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Sara i Rene, D.O. Montsant and Priorat

Generational change, anyone?
We are standing directly face-to-face with the future here.

Sara was the host of my very first vineyard and winery visits in Spain, many years ago. At the time, she was a young, energetic and very intelligent winemaker, just starting to stretch her wings. She was working under her father, Jose Luis Perez at Mas Martinet, one of the famous 'Priorat Five' who started the new wave Rebirth of Priorat Cool. But even in outright youth at the time, Sara had her head fully around what was, what had been, and possibly would be the future in Priorat and Montsant ... and she was already starting to work on her own break out projects. 15 years down the track, she runs Mas Martinet outright. And she has two beautifully realised solo projects well and truly up and about, owned and run in conjunction with her now husband Rene Barbier.

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Serra i Barcelo, D.O. Montsant

Winemaker of the Serra-Barcelo family property in Montsant is Josep Serra. He is a fourth generation winemaker, his family having been based in Ribera del Ebre between Montsant and Terra Alta. As well as Garnatxa Tinto in DO Montsant, Josep makes Garnatxa Blanca in neighbouring DO Terra Alta.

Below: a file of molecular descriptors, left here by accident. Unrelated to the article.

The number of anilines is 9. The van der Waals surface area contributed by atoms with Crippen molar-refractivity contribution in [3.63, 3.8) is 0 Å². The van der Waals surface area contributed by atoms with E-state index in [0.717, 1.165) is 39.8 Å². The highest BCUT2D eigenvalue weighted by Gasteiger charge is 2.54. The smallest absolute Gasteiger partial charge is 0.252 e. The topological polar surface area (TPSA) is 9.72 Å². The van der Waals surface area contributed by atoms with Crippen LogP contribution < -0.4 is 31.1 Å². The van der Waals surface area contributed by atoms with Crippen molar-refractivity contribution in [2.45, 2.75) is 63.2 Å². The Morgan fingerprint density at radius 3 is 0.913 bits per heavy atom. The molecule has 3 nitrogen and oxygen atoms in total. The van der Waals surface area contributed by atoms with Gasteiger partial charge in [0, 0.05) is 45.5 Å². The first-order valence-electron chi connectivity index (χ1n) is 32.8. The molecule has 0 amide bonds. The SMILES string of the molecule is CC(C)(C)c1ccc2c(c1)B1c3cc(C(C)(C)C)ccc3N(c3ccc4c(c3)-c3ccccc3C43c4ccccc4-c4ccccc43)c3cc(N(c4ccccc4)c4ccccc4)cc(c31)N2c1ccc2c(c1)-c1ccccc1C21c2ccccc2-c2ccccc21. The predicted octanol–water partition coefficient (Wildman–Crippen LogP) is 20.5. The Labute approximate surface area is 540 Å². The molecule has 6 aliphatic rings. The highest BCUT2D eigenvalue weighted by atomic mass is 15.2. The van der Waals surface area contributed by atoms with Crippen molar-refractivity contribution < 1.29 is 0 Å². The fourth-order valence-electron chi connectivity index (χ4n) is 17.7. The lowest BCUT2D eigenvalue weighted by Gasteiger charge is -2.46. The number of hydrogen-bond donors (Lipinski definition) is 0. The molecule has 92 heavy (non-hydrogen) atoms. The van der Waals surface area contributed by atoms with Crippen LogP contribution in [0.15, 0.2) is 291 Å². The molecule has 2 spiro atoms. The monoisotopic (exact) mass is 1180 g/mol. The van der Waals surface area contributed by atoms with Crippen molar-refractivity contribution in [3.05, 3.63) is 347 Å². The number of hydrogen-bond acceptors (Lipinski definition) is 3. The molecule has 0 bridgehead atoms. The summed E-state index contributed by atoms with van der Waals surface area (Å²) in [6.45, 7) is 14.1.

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Blai Ferré i Just, D.O. Priorat

Blai Ferré i Just is a young Priorat winemaker, currently working for his wife's family Gratallops label, Celler Cecilio, and in his project from vineyards in Massos del Falset. Blai got his start working for Alvaro Palacios and Celler Capcanes before joining Celler Cecilio in 2000 and finally striking out on his own.

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Mas Martinet, D.O. Priorat

Clos Martinet is the wine of the home estate of Mas Martinet, just above the river as one winds from Falset towards Gratallops. Clos Martinet, originally owned and run by Josep Lluis Perez, was one of 'los Clossos', the group which settled in Priorat and worked together from 1989 to re-envision and re-envigorate Priorat wine production. Nowadays, Josep Lluis's daughter, Sara Perez is responsible for the day-to-day running of Mas Martinet and the making of its wines, which have sinced been expanded by the addition of 3 single vineyard wines (one of which was planted by Sara herself). The estate is dominated by local varieties, Garnatxa, Garnatxa Peluda and Carinyena. There is also 25% (and reducing) of French genetics planted, mainly Syrah, with 5% each of Merlot and Cabernet, planted from 1990 by Josep Lluis. All wines use wild yeast fermentations and the estate is moving away from 'scientific' winemaking to holistic, natural precepts. Grape varieties are fermented together after de-stemming, although often Sara adds back a portion of Garnatxa stems. Ageing is mainly in foudre, rather than barrique, with some clay used to counter oak.

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Legado del Moncayo, D.O Campo de Borja

Young gun, Isaac Fernandez works in a number of regions and with several varieties, but his standout wines to date come from the old Garnacha bush vines of Campo de Borja.